A study from Stockholm University has now established what was previously suspected, that the high levels of brominated flame retardants measured in cats are from the dust in our homes.
The study shows that cats are exposed to chemicals found in electronics and furniture, chemicals that become dust and can adversely affect health. It is the first time that this connection has been verified. In a previous study, the researchers demonstrated that brominated flame retardants were found in higher concentrations in the blood of cats that had developed Feline hyperthyroidism (hyperthyroidism in cats) compared to healthy cats. Now, new measurements of healthy cats can establish their dust exposure.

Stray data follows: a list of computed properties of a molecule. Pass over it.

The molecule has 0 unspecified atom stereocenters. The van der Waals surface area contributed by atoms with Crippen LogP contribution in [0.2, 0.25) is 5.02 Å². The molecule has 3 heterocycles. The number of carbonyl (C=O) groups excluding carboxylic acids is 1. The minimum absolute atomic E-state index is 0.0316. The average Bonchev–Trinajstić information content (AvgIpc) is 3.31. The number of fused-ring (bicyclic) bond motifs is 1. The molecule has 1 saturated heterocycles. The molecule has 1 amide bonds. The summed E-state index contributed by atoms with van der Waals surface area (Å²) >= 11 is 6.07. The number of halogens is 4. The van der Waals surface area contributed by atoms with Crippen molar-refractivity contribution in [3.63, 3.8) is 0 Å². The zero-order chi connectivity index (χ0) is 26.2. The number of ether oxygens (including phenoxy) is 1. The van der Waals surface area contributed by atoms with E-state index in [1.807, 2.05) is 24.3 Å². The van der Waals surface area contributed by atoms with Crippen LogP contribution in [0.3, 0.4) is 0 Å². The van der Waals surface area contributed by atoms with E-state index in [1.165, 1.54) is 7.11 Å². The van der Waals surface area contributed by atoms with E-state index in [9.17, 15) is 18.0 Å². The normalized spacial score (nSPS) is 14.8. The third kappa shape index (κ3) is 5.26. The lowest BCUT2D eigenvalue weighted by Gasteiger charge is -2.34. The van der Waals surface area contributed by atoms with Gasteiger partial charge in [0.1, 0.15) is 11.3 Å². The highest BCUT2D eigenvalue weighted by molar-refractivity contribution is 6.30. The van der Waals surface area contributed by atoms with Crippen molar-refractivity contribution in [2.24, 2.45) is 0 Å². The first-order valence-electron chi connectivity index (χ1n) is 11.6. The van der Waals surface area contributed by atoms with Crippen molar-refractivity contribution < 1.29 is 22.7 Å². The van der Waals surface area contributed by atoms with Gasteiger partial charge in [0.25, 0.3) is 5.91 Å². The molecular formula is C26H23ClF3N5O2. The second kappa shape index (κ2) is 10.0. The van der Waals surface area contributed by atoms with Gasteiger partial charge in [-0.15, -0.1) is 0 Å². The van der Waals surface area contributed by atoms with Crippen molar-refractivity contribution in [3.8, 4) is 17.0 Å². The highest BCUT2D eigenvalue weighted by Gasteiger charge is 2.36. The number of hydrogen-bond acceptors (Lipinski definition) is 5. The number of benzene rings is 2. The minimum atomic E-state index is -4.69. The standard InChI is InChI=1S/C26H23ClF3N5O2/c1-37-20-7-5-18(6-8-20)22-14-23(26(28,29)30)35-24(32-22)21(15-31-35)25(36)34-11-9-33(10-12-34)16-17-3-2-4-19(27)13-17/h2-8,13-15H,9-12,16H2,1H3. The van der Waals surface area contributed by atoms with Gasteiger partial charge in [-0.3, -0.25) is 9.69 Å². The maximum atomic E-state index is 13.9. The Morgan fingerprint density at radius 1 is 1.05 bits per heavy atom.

“The brominated flame retardants that have been measured in cats are known endocrine disruptors. It’s particularly serious when small children ingest these substances because exposure during the development can have consequences later in life, such as thyroid disease,” says Jana Weiss of the Department of Environmental Science and Analytical Chemistry at Stockholm University.
Brominated flame retardants are added to textiles, furniture and electronic equipment to prevent them from igniting. Many brominated flame retardants have been found to be health hazards, and some are suspected endocrine disruptors. A number of them have been prohibited for these reasons in products like electronics. However, they are extremely persistent and can leach from the products for many years after they have been produced, ultimately becoming part of dust.
Maybe it’s time to bump up the Spring Cleaning.
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